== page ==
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Bob Wells Speaks of Sixth Sense for RVers, and He’s Not Wrong

If you’ve ever felt something terrible was about to happen on the road before it did, you’ve experienced the RVer’s sixth sense. The lump in your throat before you step outside your rig and see a mountain lion on your camera? That’s it, too!

Now before you write this off as a bunch of nonsense, hear us out. All animals have a sixth sense of danger, including humans. Bob Wells of CheapRVLiving explores the science behind what most people call intuition. 

Join us on this exploration of the RVer’s sixth sense and discover the science behind it. 

Let’s jump in!

RVers Use Sixth Sense for Safety

In his video, The POWER of Intuition, Wells jumps right in with the science behind the RVer’s sixth sense. Known for his in-depth look at RV life, Bob doesn’t usually hit us with too much scientific information. But in this video, he does exactly that and explains why it matters. 

Wells begins by discussing how we owe intuition to the evolutionary process. What most people call the “lizard” brain acts as the first responder in times of danger. Following the science, Wells explains this as the “fight or flight” response that keeps us safe.

Bob refers to this as a gut-brain connection; we’ll discuss that more in a bit. For your sixth sense to help you, you’ve got to trust your intuition. 

In modern society, there are so many competing sources of information that sometimes, that connection feels lost. But never fear! You can restore it by using your intuition more often.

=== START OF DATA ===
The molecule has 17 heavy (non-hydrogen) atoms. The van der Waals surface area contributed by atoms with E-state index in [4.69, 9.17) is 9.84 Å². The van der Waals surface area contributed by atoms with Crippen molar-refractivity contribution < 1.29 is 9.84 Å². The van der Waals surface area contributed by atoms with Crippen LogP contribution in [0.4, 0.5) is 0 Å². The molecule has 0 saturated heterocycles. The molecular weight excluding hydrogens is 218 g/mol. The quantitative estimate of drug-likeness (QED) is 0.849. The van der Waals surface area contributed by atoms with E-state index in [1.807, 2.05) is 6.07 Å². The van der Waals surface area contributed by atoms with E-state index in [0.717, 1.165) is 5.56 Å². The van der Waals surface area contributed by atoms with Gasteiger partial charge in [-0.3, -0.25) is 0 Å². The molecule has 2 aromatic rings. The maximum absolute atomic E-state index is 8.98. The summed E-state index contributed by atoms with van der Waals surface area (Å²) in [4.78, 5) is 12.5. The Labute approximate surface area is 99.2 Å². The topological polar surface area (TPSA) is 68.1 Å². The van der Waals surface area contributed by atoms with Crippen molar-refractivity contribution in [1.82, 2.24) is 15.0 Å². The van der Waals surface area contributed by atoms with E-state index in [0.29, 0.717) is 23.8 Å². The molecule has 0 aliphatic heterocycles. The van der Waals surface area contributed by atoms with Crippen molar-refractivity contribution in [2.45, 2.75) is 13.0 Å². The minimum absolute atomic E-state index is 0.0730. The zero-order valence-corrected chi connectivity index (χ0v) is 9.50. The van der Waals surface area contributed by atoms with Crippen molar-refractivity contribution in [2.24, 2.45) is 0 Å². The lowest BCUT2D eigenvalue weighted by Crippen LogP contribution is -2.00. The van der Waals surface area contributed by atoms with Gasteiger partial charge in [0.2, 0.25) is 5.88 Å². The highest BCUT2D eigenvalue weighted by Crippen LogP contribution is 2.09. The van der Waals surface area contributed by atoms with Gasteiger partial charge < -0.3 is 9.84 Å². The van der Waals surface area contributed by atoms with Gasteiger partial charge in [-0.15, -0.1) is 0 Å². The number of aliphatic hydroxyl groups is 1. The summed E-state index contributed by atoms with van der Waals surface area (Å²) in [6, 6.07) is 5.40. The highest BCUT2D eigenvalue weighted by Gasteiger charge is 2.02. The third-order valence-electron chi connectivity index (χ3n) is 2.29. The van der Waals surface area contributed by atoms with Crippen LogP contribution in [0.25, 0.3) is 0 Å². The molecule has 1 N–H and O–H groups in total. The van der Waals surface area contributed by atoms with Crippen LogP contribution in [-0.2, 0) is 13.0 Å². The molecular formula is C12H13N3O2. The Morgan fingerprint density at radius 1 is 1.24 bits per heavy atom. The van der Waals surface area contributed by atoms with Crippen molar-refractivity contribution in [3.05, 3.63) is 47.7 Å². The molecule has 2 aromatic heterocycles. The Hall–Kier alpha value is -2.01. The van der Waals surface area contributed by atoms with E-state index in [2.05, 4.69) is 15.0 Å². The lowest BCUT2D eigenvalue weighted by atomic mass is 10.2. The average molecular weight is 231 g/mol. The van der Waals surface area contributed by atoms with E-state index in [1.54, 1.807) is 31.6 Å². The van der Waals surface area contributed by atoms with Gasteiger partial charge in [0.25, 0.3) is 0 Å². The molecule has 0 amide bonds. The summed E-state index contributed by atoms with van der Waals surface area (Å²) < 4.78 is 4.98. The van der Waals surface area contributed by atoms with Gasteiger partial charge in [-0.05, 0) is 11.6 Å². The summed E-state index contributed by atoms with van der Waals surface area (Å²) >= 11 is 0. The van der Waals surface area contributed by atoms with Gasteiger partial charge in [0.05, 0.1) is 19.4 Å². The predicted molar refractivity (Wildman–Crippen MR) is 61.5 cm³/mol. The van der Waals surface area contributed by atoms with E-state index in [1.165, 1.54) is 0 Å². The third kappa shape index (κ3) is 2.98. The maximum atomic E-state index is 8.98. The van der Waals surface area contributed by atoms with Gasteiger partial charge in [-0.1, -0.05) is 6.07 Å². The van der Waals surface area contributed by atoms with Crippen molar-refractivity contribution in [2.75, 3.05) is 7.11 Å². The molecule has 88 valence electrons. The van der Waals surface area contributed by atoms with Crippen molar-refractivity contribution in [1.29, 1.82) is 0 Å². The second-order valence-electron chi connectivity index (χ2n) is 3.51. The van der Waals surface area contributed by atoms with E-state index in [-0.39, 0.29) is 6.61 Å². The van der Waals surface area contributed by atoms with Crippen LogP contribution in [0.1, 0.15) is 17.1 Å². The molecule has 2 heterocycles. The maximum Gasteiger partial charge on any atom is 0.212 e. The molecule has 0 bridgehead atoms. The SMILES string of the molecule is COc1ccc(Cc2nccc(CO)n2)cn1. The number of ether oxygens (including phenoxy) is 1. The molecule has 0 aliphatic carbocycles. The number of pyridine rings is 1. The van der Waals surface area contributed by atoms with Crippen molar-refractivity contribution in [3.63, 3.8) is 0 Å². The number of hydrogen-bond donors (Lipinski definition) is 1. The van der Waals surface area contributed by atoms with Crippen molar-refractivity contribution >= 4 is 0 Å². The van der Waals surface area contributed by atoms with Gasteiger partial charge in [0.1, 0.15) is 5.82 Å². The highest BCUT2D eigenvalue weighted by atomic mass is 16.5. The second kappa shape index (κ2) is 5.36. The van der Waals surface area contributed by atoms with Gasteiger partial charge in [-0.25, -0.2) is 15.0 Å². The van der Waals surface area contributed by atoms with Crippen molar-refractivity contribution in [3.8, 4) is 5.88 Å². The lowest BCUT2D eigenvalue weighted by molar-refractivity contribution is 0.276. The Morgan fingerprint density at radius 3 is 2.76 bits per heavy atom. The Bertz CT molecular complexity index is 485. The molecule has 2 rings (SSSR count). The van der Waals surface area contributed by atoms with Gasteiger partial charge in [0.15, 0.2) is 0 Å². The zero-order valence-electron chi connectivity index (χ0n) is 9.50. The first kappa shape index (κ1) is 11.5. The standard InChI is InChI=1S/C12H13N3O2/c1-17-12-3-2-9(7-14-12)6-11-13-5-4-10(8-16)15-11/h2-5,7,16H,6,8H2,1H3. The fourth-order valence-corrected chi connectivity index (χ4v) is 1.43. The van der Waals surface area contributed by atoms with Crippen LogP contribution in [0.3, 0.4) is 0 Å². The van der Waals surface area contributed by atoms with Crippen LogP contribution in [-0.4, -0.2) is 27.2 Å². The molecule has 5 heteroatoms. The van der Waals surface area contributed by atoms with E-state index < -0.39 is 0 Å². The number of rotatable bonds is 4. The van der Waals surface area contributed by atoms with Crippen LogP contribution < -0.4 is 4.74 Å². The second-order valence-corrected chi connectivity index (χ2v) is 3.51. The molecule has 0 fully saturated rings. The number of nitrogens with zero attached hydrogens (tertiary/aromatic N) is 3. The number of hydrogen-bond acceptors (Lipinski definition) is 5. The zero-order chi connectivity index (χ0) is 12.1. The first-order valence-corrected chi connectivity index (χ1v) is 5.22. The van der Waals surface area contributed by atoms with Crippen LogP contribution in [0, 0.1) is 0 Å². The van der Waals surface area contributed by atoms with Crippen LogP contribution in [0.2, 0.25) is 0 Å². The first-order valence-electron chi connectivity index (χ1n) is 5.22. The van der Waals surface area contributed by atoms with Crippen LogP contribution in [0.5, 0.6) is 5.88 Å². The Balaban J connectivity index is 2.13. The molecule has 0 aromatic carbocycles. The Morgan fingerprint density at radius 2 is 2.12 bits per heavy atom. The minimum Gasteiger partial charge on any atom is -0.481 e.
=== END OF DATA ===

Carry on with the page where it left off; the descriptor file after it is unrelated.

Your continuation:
But more than just safety, intuition also allows our brains to process information in the background. So while thinking about dinner, for instance, our unconscious minds may be processing the cure for cancer. 

Couple smiling in front of RV at each other
A key aspect of RV safety is being able to trust your gut and use your sixth sense to stay safe.

What Is Your Sixth Sense?

Intuition refers to your ability to know something without using analytical skills. Think of it as a bridge between instinct and reason. 

Instinct is an innate behavior, and in animals, it exists deep in their DNA. Because most creatures don’t possess the higher level thinking skills of humans, instinct rules their behavior. On the other hand, humans use reason that often gets in the way of our intuition.

We think of intuition as a hunch, a gut-feeling, premonition, inkling, or tingle down our spine. All of these things describe the way our gut-brain connection works to keep us safe. When we don’t understand where a feeling comes from, intuition is usually the source. 

How Does Intuition Relate to the Triune Brain Theory?

Think about your brain as three parts working together as one. Going back to the evolutionary process, the earliest to evolve was the lizard brain. 

Located at the base of your brain, this part responds the fastest to threats. It communicates to the rest of your body that, yes, you should probably run as fast as you possibly can.

The mammalian brain evolved later and sits in the center of your brain. This is where things like emotions, memories, and habits form. 

Neurologists believe this center section is where your personality develops as well as the ability to make informed decisions. It’s the seat of emotions and lets you know how you feel about what you’re seeing and experiencing.